Slumped in the driver's seat of a cheap rental car, Jack McGee made a face and hung up his cellular phone. He would have to get in another way. After all, this party was the excuse he'd used to convince Mark, his editor, to send him to Hawaii at the Register's expense. Mark didn't really believe in the Hulk. Oh, sure, he'd admitted that it wasn't really a hoax after the creature stormed through the building, smashing the printing press in the process, but he still made cracks about the Mean Green Thing. When reports came out about a giant green monster throwing a temper tantrum at the airport during a storm that kept planes trapped on the runway for hours, the only way Jack could get a ride out to cover the story was to promise to infiltrate one of Robin Masters' high-society gigs.

"So now I'm a fashion and society writer," he muttered in disgust. "How are the mighty fallen."

Locating Robin's Nest--an internationally known mansion, owned by an eccentric but wealthy schlock writer--was easy. Masters probably had to bribe the local tour guides to keep them from making it a stop on their tours. Getting inside, though....

McGee got out of the car, slinging his light suit jacket over one narrow shoulder, and approached the wrought iron gates. Two black-and-brown Doberman pinschers detached themselves from the shadows, growls rolling softly in twin throats.

"Nice doggies," he told them, although he suspected that was a lie.

Not as old-fashioned as they appeared, the gates were electronically controlled, and those dogs convinced him that climbing in was not a good idea. If he'd gotten to the Big Island a little earlier, maybe he could've bribed somebody for a uniform and a shot at posing as a caterer, but it was too late for that now.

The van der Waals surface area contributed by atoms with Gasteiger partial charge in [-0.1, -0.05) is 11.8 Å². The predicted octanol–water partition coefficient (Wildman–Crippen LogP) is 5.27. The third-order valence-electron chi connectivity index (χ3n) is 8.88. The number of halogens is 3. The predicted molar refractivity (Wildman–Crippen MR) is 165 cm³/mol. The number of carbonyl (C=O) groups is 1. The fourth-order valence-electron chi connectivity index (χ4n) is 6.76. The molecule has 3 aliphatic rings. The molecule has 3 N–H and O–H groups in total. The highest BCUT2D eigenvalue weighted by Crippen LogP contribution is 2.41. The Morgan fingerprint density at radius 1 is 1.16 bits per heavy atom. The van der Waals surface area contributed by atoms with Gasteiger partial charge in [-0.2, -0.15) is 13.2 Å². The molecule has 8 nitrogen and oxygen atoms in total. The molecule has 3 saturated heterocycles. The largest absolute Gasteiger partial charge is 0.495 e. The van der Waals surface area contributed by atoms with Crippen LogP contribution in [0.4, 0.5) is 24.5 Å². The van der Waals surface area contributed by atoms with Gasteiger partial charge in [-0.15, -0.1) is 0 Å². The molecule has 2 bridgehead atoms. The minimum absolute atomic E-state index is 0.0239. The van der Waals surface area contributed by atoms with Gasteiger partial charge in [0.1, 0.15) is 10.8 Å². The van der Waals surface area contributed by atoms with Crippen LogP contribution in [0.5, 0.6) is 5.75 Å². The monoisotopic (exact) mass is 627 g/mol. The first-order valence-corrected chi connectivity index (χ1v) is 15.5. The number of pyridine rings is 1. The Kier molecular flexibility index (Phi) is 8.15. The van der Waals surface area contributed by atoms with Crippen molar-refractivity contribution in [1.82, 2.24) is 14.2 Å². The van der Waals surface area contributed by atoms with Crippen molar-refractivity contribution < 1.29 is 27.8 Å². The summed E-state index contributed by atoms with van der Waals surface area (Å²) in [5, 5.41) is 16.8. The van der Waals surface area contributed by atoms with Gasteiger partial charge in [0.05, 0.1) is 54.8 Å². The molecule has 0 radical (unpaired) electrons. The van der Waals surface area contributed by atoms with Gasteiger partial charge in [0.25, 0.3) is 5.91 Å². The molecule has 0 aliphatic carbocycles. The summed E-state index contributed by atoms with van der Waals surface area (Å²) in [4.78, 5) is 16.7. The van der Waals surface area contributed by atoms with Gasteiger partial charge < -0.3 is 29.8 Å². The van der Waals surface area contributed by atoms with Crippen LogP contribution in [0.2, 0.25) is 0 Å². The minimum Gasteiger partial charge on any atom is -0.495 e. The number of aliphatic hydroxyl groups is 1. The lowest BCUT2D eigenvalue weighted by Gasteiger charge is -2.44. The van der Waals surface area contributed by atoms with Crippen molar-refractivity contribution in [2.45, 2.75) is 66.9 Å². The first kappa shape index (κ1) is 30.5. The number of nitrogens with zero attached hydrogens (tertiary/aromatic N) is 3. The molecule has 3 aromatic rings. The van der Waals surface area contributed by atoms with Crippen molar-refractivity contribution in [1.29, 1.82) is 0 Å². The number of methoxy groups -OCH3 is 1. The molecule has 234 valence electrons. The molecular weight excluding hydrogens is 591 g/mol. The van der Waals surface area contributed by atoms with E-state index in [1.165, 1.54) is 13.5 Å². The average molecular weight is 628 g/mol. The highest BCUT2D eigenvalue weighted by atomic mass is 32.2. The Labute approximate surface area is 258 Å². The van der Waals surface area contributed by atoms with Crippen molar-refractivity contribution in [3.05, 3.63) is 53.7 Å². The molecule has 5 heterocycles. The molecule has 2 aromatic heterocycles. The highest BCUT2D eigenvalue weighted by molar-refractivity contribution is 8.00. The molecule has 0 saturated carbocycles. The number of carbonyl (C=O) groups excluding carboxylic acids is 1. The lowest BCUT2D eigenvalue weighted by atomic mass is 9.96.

Regretfully, Jack returned to the car, but didn't start it. For a moment he frowned at the starlit sky, long thin fingers drumming on the steering wheel, narrow oval face thoughtful. Then he lit a cigarette and settled back.

He was used to long, patient stake-outs. He could wait.

I know what you're thinking. As the guy in charge of security, I should've gone out to the gates to make sure that nosy reporter went away. But Robin didn't mind a little publicity, anymore than the rest of his guests did, and at the moment my place was here, keeping the guests from each other's throats.

"We have to at least try to mingle," Thomas told the scientist.

"We do?" Thomas nodded silently. Walding straightened his slouched shoulders, like a man about to face a firing squad. "We do." Grabbing his half-filled wineglass for support, he edged toward Govind Neta, no doubt figuring there'd be something to talk about with a fellow doctor.

The Countess Anguis swept Walding from head to toe in one calculating glance and then turned away, dismissing him as one of the peasantry. Churchill eyed Magnum with more interest, then glanced back at Dmitri, like a shopper trying to decide between two cuts of prime rib. Smiling politely, Magnum veered to one side, as if suddenly noticing the food-laden table.